Dog collar
Posted: 18 April 2012 03:19 AM   [ Ignore ]
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I was doing a little research into the history of the clerical collar and noted the following in the wiki:

In the United Kingdom (and other British-influenced countries, such as Canada), clerical collars have been informally referred to as dog collars since the mid-nineteenth century.

Can I take it from this that in the US it is not so informally known?

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Posted: 18 April 2012 03:53 AM   [ Ignore ]   [ # 1 ]
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aldiboronti - 18 April 2012 03:19 AM

I was doing a little research into the history of the clerical collar and noted the following in the wiki:

In the United Kingdom (and other British-influenced countries, such as Canada), clerical collars have been informally referred to as dog collars since the mid-nineteenth century.

Can I take it from this that in the US it is not so informally known?

It is also known by that here as well. That may be influenced by the Episcopalians who are members of the world-wide Anglican Communion and they wear these pieces of Clerical attire. I was just on a Good Friday neighborhood walk and our Episcopal priest wore the full Roman Collar. Said Episcopal Priest (by the name of David) has written a piece on this subject and in it he uses the phrase “dog collar.”

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Posted: 18 April 2012 03:58 AM   [ Ignore ]   [ # 2 ]
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I was about to post that I had only heard the phrase in a British context, but then I realized that, growing up Presbyterian, I’ve never spent much time around denominations where clergy wore the collars. For all I know, it could be very common among other religious circles. A nice example of how personal perspective can skew one’s perception of where a word or phrase is used.

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Posted: 18 April 2012 05:17 AM   [ Ignore ]   [ # 3 ]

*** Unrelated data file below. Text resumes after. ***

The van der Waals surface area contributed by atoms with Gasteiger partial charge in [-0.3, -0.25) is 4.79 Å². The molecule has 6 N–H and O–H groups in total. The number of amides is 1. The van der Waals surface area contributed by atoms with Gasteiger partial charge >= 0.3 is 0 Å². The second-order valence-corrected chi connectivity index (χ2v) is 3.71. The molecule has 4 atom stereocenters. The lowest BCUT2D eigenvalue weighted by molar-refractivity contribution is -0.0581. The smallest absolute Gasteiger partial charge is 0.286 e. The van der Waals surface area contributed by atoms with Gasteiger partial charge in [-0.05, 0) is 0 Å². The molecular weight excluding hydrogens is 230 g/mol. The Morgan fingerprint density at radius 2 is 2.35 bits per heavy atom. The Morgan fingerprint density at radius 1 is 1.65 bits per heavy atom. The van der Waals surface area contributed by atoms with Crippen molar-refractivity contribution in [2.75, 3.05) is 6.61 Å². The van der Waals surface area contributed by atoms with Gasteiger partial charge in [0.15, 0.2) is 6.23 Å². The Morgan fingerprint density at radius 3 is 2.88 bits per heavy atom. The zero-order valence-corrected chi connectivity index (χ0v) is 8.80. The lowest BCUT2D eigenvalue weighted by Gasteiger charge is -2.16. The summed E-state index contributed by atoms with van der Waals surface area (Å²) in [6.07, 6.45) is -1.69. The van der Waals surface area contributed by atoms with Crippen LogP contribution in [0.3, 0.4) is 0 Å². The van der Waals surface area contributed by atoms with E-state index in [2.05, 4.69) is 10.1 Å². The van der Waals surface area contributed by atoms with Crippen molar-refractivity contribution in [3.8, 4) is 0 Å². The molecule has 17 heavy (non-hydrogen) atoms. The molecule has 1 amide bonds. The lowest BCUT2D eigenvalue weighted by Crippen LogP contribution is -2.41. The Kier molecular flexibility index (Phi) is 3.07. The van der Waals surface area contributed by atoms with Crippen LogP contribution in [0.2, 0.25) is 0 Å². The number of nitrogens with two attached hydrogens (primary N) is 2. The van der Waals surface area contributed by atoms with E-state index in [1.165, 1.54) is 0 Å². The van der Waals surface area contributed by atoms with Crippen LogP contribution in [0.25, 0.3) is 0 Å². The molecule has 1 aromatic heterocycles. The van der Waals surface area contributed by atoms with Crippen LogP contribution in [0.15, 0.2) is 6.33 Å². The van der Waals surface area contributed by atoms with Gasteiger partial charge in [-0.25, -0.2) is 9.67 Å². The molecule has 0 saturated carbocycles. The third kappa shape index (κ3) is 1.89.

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Among my Orthodox clergy brethren it is sometimes referred as a “dog collar”.

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Posted: 18 April 2012 06:11 AM   [ Ignore ]   [ # 4 ]
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Dave Wilton - 18 April 2012 03:58 AM

I was about to post that I had only heard the phrase in a British context, but then I realized that, growing up Presbyterian, I’ve never spent much time around denominations where clergy wore the collars. For all I know, it could be very common among other religious circles. A nice example of how personal perspective can skew one’s perception of where a word or phrase is used.

Right, we in the more Reformed and low church traditions tend not to wear them though that’s not universally true. I did note that a female Lutheran pastor on that same Good Friday walk was wearing the “dog collar.”

The dog collar usually refers to the full piece of plastic attached to a specially designed shirt with metal studs and not the “tabbed” collar that is made to look like the priest is wearing a cassock. Generally speaking, here in the US, Roman Catholic priests tend to wear tabbed collars and Episcopalians and Lutherans wear dog collars. I own a tabbed collar shirt from the days when I visited prisons. I don’t do much of that anymore. And hospitals require their own name plates these days for us to get any private information on those whom we are visiting. The collars won’t get us that information.

Edited for typo.

[ Edited: 18 April 2012 06:22 AM by Oecolampadius ]
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